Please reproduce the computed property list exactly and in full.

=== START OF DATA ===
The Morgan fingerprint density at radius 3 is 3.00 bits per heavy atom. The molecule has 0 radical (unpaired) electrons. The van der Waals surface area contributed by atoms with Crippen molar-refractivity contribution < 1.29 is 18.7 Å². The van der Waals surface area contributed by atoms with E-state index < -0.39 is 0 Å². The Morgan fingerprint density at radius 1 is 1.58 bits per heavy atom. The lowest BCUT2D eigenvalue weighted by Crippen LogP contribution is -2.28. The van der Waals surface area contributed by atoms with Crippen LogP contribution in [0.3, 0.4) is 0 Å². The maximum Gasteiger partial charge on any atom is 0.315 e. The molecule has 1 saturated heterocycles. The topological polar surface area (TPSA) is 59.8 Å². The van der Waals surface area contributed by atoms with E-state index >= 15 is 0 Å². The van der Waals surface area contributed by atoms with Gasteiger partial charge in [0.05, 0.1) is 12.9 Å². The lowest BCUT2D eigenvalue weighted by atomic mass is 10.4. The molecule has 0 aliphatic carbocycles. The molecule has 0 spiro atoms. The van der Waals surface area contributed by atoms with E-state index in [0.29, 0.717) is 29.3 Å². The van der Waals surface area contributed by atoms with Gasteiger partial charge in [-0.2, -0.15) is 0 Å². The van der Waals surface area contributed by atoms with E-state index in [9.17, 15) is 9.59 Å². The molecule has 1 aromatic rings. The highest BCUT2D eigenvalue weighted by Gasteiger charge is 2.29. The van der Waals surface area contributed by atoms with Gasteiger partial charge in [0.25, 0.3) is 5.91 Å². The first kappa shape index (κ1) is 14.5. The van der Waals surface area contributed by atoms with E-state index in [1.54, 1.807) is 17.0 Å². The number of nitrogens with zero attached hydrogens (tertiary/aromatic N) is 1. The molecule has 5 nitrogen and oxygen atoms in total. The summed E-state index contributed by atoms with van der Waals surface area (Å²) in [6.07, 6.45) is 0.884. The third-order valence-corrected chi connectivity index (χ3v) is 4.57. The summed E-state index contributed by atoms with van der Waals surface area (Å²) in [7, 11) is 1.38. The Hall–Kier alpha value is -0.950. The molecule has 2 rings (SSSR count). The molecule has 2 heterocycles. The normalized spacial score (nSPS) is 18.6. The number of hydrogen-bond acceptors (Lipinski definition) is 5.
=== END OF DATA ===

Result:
The Morgan fingerprint density at radius 3 is 3.00 bits per heavy atom. The molecule has 0 radical (unpaired) electrons. The van der Waals surface area contributed by atoms with Crippen molar-refractivity contribution < 1.29 is 18.7 Å². The van der Waals surface area contributed by atoms with E-state index < -0.39 is 0 Å². The Morgan fingerprint density at radius 1 is 1.58 bits per heavy atom. The lowest BCUT2D eigenvalue weighted by Crippen LogP contribution is -2.28. The van der Waals surface area contributed by atoms with Crippen LogP contribution in [0.3, 0.4) is 0 Å². The maximum Gasteiger partial charge on any atom is 0.315 e. The molecule has 1 saturated heterocycles. The topological polar surface area (TPSA) is 59.8 Å². The van der Waals surface area contributed by atoms with E-state index >= 15 is 0 Å². The van der Waals surface area contributed by atoms with Gasteiger partial charge in [0.05, 0.1) is 12.9 Å². The lowest BCUT2D eigenvalue weighted by atomic mass is 10.4. The molecule has 0 aliphatic carbocycles. The molecule has 0 spiro atoms. The van der Waals surface area contributed by atoms with E-state index in [0.29, 0.717) is 29.3 Å². The van der Waals surface area contributed by atoms with Gasteiger partial charge in [-0.2, -0.15) is 0 Å². The van der Waals surface area contributed by atoms with E-state index in [9.17, 15) is 9.59 Å². The molecule has 1 aromatic rings. The highest BCUT2D eigenvalue weighted by Gasteiger charge is 2.29. The van der Waals surface area contributed by atoms with Gasteiger partial charge in [0.25, 0.3) is 5.91 Å². The first kappa shape index (κ1) is 14.5. The van der Waals surface area contributed by atoms with E-state index in [1.54, 1.807) is 17.0 Å². The number of nitrogens with zero attached hydrogens (tertiary/aromatic N) is 1. The molecule has 5 nitrogen and oxygen atoms in total. The summed E-state index contributed by atoms with van der Waals surface area (Å²) in [6.07, 6.45) is 0.884. The third-order valence-corrected chi connectivity index (χ3v) is 4.57. The summed E-state index contributed by atoms with van der Waals surface area (Å²) in [7, 11) is 1.38. The Hall–Kier alpha value is -0.950. The molecule has 2 rings (SSSR count). The molecule has 2 heterocycles. The normalized spacial score (nSPS) is 18.6. The number of hydrogen-bond acceptors (Lipinski definition) is 5.